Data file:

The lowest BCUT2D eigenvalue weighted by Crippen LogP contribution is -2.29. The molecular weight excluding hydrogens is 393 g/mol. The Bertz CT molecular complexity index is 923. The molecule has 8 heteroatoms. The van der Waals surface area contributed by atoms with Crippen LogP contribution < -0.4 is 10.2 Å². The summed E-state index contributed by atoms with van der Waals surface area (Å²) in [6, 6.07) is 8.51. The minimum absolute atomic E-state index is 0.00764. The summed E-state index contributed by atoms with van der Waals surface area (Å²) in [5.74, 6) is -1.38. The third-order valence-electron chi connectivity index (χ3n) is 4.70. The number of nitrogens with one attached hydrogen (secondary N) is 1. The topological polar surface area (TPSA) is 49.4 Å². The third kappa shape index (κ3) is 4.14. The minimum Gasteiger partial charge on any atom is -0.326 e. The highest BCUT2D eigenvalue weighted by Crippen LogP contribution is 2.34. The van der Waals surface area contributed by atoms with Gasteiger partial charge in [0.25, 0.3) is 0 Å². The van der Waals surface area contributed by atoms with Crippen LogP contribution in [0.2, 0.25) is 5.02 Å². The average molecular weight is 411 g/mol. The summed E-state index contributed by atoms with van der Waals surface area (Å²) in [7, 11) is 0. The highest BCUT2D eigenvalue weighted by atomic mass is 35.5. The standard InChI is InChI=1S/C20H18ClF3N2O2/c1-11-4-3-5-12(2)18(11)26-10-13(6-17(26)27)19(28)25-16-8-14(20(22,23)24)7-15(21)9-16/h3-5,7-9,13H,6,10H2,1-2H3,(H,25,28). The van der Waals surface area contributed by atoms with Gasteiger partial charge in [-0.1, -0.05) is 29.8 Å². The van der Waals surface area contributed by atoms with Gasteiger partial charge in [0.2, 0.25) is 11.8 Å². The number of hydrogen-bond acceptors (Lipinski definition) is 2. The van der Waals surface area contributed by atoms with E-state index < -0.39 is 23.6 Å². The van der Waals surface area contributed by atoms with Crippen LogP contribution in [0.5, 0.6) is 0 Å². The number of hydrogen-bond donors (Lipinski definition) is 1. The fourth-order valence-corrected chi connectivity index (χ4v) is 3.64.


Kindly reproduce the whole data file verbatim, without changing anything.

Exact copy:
The lowest BCUT2D eigenvalue weighted by Crippen LogP contribution is -2.29. The molecular weight excluding hydrogens is 393 g/mol. The Bertz CT molecular complexity index is 923. The molecule has 8 heteroatoms. The van der Waals surface area contributed by atoms with Crippen LogP contribution < -0.4 is 10.2 Å². The summed E-state index contributed by atoms with van der Waals surface area (Å²) in [6, 6.07) is 8.51. The minimum absolute atomic E-state index is 0.00764. The summed E-state index contributed by atoms with van der Waals surface area (Å²) in [5.74, 6) is -1.38. The third-order valence-electron chi connectivity index (χ3n) is 4.70. The number of nitrogens with one attached hydrogen (secondary N) is 1. The topological polar surface area (TPSA) is 49.4 Å². The third kappa shape index (κ3) is 4.14. The minimum Gasteiger partial charge on any atom is -0.326 e. The highest BCUT2D eigenvalue weighted by Crippen LogP contribution is 2.34. The van der Waals surface area contributed by atoms with Gasteiger partial charge in [0.25, 0.3) is 0 Å². The van der Waals surface area contributed by atoms with Crippen LogP contribution in [0.2, 0.25) is 5.02 Å². The average molecular weight is 411 g/mol. The summed E-state index contributed by atoms with van der Waals surface area (Å²) in [7, 11) is 0. The highest BCUT2D eigenvalue weighted by atomic mass is 35.5. The standard InChI is InChI=1S/C20H18ClF3N2O2/c1-11-4-3-5-12(2)18(11)26-10-13(6-17(26)27)19(28)25-16-8-14(20(22,23)24)7-15(21)9-16/h3-5,7-9,13H,6,10H2,1-2H3,(H,25,28). The van der Waals surface area contributed by atoms with Gasteiger partial charge in [-0.1, -0.05) is 29.8 Å². The van der Waals surface area contributed by atoms with Gasteiger partial charge in [0.2, 0.25) is 11.8 Å². The number of hydrogen-bond acceptors (Lipinski definition) is 2. The van der Waals surface area contributed by atoms with E-state index < -0.39 is 23.6 Å². The van der Waals surface area contributed by atoms with Crippen LogP contribution in [0.5, 0.6) is 0 Å². The number of hydrogen-bond donors (Lipinski definition) is 1. The fourth-order valence-corrected chi connectivity index (χ4v) is 3.64.